Wiping is needed to keep the shapes from the first layers visible as the pigment builds up.
One more set of shapes in a darker shade, still wiping to keep visibility of the layers below. I like the "steamy" effect created by the wiping.
This is the fifth block. The photo was taken after printing, which is why it's stained with color. You can see that the block contains another set of fire shapes (a fourth video still) in the sky area plus trees that were in the video foreground. I worked the two areas separately for the most part and printed five or six different times before I was satisfied with the color balance.

27 November 2017

Gaslight


GASLIGHT
Watercolor woodblock (moku hanga)
11 x 17 inches (28 x 43 cm)
Made from 5 blocks, 16 hand-rubbed applications of color
Edition of 8 on Yukimi paper
Shapes derived from four video stills of fracking flares.
___________________

Gas•light [gas-lahyt] verb
To cause (a person) to doubt his or her sanity through the use of psychological manipulation:
How do you know if your president is gaslighting you?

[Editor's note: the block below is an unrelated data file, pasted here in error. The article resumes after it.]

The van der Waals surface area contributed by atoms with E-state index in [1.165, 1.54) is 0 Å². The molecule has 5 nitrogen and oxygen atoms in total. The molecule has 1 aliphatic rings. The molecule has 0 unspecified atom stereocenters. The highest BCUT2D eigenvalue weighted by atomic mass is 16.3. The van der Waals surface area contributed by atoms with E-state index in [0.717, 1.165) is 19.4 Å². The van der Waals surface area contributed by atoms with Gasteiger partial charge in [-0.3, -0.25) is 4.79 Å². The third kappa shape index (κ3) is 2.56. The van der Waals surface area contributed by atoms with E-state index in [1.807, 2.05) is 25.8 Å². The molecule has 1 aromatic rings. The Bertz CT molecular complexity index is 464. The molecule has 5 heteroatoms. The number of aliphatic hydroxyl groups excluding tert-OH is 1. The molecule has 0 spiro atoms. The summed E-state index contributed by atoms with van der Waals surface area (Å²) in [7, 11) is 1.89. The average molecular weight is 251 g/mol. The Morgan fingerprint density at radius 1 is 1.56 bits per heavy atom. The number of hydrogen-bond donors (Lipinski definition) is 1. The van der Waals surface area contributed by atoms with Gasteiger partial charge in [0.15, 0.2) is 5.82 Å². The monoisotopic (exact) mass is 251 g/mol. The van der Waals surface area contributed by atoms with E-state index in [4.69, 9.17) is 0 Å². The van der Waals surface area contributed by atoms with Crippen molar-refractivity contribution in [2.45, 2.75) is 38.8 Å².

Gas•flare [gas-flair] noun
A gas combustion device used in industrial plants such as petroleum refineries, chemical plants, natural gas processing plants as well as at oil or gas production sites such as hydrofracking operations:
The gas flares, which are bright enough to be seen from space, turned a peaceful little life into a nightmare.

The shapes in this print are derived from a video of gas flares from a fracking well, but I couldn't resist the double-entendre with the psychological term "gaslighting," which is being used often this year as people discuss the condition called narcissistic personality disorder and whether or not the president of the United States suffers from it. Gaslighting is one of the things that narcissists do.